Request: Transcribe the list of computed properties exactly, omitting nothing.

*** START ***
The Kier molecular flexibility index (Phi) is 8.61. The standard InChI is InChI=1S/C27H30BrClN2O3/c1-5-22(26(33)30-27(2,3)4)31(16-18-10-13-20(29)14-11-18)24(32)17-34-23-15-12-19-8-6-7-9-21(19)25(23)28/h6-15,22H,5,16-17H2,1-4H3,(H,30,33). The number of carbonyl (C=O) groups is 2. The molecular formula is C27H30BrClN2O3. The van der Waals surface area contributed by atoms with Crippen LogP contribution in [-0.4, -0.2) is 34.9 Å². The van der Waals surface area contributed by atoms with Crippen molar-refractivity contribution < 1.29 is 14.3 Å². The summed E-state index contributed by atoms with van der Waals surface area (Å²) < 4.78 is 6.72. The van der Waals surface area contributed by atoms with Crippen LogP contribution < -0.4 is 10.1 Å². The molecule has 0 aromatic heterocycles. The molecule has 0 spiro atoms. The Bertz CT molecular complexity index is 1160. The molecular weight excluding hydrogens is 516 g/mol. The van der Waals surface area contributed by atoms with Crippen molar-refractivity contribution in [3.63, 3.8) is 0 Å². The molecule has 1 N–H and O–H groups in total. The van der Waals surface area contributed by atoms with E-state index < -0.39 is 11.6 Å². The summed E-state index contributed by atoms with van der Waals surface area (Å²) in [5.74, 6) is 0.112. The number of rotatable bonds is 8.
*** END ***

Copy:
The Kier molecular flexibility index (Phi) is 8.61. The standard InChI is InChI=1S/C27H30BrClN2O3/c1-5-22(26(33)30-27(2,3)4)31(16-18-10-13-20(29)14-11-18)24(32)17-34-23-15-12-19-8-6-7-9-21(19)25(23)28/h6-15,22H,5,16-17H2,1-4H3,(H,30,33). The number of carbonyl (C=O) groups is 2. The molecular formula is C27H30BrClN2O3. The van der Waals surface area contributed by atoms with Crippen LogP contribution in [-0.4, -0.2) is 34.9 Å². The van der Waals surface area contributed by atoms with Crippen molar-refractivity contribution < 1.29 is 14.3 Å². The summed E-state index contributed by atoms with van der Waals surface area (Å²) < 4.78 is 6.72. The van der Waals surface area contributed by atoms with Crippen LogP contribution < -0.4 is 10.1 Å². The molecule has 0 aromatic heterocycles. The molecule has 0 spiro atoms. The Bertz CT molecular complexity index is 1160. The molecular weight excluding hydrogens is 516 g/mol. The van der Waals surface area contributed by atoms with Crippen molar-refractivity contribution in [3.63, 3.8) is 0 Å². The molecule has 1 N–H and O–H groups in total. The van der Waals surface area contributed by atoms with E-state index < -0.39 is 11.6 Å². The summed E-state index contributed by atoms with van der Waals surface area (Å²) in [5.74, 6) is 0.112. The number of rotatable bonds is 8.